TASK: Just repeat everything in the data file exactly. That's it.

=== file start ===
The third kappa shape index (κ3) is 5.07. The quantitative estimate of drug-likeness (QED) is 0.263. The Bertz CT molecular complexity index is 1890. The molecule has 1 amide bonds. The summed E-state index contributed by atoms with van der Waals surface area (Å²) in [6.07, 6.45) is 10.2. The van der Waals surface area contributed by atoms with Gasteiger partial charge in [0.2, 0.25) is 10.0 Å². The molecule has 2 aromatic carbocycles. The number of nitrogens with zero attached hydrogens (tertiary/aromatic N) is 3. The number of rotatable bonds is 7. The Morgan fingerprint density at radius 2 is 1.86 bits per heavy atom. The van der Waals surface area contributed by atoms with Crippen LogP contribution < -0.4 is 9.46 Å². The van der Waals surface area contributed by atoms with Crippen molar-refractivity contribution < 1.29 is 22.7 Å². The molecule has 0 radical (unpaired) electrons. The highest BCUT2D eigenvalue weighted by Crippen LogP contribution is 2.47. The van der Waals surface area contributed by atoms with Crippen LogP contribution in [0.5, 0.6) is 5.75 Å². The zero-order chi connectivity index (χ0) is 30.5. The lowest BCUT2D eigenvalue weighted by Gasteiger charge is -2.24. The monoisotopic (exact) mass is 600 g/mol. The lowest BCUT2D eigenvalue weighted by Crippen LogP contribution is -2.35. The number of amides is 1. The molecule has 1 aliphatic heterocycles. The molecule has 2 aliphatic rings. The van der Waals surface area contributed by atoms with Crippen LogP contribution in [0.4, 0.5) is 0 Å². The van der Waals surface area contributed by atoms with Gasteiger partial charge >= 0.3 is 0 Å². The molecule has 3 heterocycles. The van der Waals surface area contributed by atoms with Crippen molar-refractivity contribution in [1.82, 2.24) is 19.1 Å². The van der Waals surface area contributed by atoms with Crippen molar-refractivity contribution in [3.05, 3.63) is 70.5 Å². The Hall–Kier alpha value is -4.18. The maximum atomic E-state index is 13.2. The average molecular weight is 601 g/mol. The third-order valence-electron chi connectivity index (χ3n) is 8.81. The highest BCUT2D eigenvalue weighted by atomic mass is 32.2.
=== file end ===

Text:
The third kappa shape index (κ3) is 5.07. The quantitative estimate of drug-likeness (QED) is 0.263. The Bertz CT molecular complexity index is 1890. The molecule has 1 amide bonds. The summed E-state index contributed by atoms with van der Waals surface area (Å²) in [6.07, 6.45) is 10.2. The van der Waals surface area contributed by atoms with Gasteiger partial charge in [0.2, 0.25) is 10.0 Å². The molecule has 2 aromatic carbocycles. The number of nitrogens with zero attached hydrogens (tertiary/aromatic N) is 3. The number of rotatable bonds is 7. The Morgan fingerprint density at radius 2 is 1.86 bits per heavy atom. The van der Waals surface area contributed by atoms with Crippen LogP contribution < -0.4 is 9.46 Å². The van der Waals surface area contributed by atoms with Crippen molar-refractivity contribution < 1.29 is 22.7 Å². The molecule has 0 radical (unpaired) electrons. The highest BCUT2D eigenvalue weighted by Crippen LogP contribution is 2.47. The van der Waals surface area contributed by atoms with Crippen LogP contribution in [0.5, 0.6) is 5.75 Å². The zero-order chi connectivity index (χ0) is 30.5. The lowest BCUT2D eigenvalue weighted by Gasteiger charge is -2.24. The monoisotopic (exact) mass is 600 g/mol. The lowest BCUT2D eigenvalue weighted by Crippen LogP contribution is -2.35. The number of amides is 1. The molecule has 1 aliphatic heterocycles. The molecule has 2 aliphatic rings. The van der Waals surface area contributed by atoms with Crippen LogP contribution in [0.4, 0.5) is 0 Å². The van der Waals surface area contributed by atoms with Gasteiger partial charge >= 0.3 is 0 Å². The molecule has 3 heterocycles. The van der Waals surface area contributed by atoms with Crippen molar-refractivity contribution in [1.82, 2.24) is 19.1 Å². The van der Waals surface area contributed by atoms with Crippen molar-refractivity contribution in [3.05, 3.63) is 70.5 Å². The Hall–Kier alpha value is -4.18. The maximum atomic E-state index is 13.2. The average molecular weight is 601 g/mol. The third-order valence-electron chi connectivity index (χ3n) is 8.81. The highest BCUT2D eigenvalue weighted by atomic mass is 32.2.